[...] In terms of generational performance uplift, it's akin to Arm throwing down the gauntlet to the competition, achieving a ground-breaking +50[sic, % obvs] IPC boost compared to Neoverse N1 that we're seeing in silicon today. The performance uplift potential here is tremendous, as this is merely a same-process ISO-frequency upgrade, and actual products based on the V1 will also in all likelihood also see additional performance gains thanks to increased frequencies through process node advancements.
If we take the conservatively clocked Graviton2 with its 2.5GHz N1 cores as a baseline, a theoretical 3GHz V1 chip would represent an 80% uplift in per-core single-threaded performance. Not only would such a performance uptick vastly exceed any current x86 competition in the server space in terms of per-core performance, it would be enough to match the current best high-performance desktop chips from AMD and Intel today (Though we have to remember it'll compete against next-gen Zen3 Milan and Sapphire Rapids products).
[...] Alongside the Neoverse V1 platform, we've seen a roadmap insertion that previously wasn't there. The Perseus design will become the Neoverse N2, and will be the effective product-positioning successor to the N1. This new CPU IP represents a 40% IPC uplift compared to the N1, however still maintains the same design philosophy of maximising performance within the lowest power and smallest area.
Neoverse V1 is basically the server-oriented equivalent of the Cortex-X1 core, where performance is prioritized at the cost of less power efficiency and a greater die area (more cache, etc.). Neoverse N2 is more like (an unannounced successor of) Cortex-A78.
Also at TechPowerUp.
The MoonRanger project is being led by William "Red" Whittaker, director of the CMU's Field Robotics Center. This is the third lunar research mission awarded to Whittaker by NASA since June of this year.
The new rover will be about the size of a suitcase and weigh roughly 24 lb (11 kg), though it will be very fast as rovers go and enjoy a high degree of autonomy as it makes detailed 3D maps of the lunar terrain. Because the MoonRanger is too small to send radio signals directly to Earth it will gather data independently and then upload it to the Astrobotic lander, which will deliver the rover to the surface. The lander will then relay the data to mission control.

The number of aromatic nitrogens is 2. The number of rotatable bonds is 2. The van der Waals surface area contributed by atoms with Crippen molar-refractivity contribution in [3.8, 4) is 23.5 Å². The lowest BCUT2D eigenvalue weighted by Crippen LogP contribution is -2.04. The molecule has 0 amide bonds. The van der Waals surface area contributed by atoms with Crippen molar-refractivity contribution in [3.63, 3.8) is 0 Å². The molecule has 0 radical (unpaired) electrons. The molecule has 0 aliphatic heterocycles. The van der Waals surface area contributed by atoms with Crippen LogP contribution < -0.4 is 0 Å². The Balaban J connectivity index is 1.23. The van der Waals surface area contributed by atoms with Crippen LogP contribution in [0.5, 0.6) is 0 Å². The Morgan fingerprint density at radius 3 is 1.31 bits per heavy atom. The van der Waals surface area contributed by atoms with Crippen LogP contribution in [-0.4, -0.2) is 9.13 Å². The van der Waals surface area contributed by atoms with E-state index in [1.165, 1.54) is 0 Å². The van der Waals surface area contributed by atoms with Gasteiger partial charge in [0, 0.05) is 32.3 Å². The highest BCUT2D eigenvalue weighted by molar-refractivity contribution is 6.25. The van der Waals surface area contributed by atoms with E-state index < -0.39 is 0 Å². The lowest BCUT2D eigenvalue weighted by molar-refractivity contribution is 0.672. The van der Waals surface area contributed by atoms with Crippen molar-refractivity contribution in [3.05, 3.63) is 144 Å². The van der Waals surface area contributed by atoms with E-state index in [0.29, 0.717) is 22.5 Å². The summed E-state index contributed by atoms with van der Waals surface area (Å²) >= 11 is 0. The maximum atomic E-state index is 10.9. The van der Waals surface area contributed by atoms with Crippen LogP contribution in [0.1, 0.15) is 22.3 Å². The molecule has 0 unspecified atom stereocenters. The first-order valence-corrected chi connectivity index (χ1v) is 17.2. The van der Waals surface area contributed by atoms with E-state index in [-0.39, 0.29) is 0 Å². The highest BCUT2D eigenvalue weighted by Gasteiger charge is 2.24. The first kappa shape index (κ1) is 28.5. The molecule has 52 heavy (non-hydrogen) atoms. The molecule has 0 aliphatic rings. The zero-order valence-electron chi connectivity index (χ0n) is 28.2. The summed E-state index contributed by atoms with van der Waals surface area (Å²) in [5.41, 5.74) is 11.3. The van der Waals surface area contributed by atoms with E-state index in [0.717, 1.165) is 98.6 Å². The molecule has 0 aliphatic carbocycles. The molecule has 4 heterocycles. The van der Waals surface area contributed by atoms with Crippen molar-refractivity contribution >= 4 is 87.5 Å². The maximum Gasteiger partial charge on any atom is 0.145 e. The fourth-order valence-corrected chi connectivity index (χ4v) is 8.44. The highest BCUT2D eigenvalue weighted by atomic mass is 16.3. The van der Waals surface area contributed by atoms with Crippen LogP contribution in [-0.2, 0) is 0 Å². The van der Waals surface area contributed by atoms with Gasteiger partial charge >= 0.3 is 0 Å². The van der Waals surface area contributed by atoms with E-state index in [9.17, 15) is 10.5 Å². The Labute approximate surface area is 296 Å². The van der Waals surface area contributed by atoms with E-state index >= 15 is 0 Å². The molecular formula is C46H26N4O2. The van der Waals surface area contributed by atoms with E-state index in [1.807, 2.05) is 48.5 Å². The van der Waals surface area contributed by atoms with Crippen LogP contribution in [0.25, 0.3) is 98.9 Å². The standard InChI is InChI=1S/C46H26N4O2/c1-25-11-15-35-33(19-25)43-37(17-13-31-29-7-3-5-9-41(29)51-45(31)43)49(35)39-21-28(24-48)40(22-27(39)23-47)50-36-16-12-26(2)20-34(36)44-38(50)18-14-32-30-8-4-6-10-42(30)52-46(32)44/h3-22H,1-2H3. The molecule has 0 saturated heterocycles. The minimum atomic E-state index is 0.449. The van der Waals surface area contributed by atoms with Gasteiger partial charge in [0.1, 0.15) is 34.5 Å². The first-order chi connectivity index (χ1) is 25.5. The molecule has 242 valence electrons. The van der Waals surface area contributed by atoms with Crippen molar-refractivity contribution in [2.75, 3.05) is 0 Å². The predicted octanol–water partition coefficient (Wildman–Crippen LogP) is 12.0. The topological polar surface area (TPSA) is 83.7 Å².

Water they hoping to find?
British-French actor Michael Lonsdale, best known for playing Hugo Drax in the 1979 James Bond film Moonraker, has died in Paris aged 89, his agent has told AFP.
Lonsdale was also known in the English-speaking world as detective Claude Lebel [in] 1973's spy thriller The Day of the Jackal and as. M. in 1993's The Remains of the Day. In 1986 he starred opposite Sean Connery in the medieval drama The Name of the Rose.
He also appeared in Steven Spielberg's 2005 historical drama Munich, alongside future James Bond star Daniel Craig, and in 1998's action thriller Ronin.
[...] Lonsdale was born in Paris to English and Irish-French parents, and initially raised in Guernsey, then later in Casablanca, Morocco. He later returned to live in Paris, making his stage debut aged 24. He made his film debut in 1956.
On Wednesday, California Governor Gavin Newsom signed an executive order requiring that all new passenger cars and trucks sold in the state from 2035 be zero-emissions vehicles. Additionally, all drayage trucks—the ones that move containers around at places like the Port of Los Angeles—must also go emissions free by this date, as well as off-road vehicles and equipment. Medium- and heavy-duty vehicles get an extra decade to comply, but by 2045 these too must ditch internal combustion engines.
Although this is the first such ICE ban in the United States, Governor Newsom is following in the footsteps of policymakers in Europe, China, and elsewhere. In 2016, Paris, Madrid, Athens, and Mexico City announced bans on new diesel vehicles from 2025. The same year, Germany's Bundesrat voted to outlaw new ICE vehicles from 2030, although this was not a binding resolution.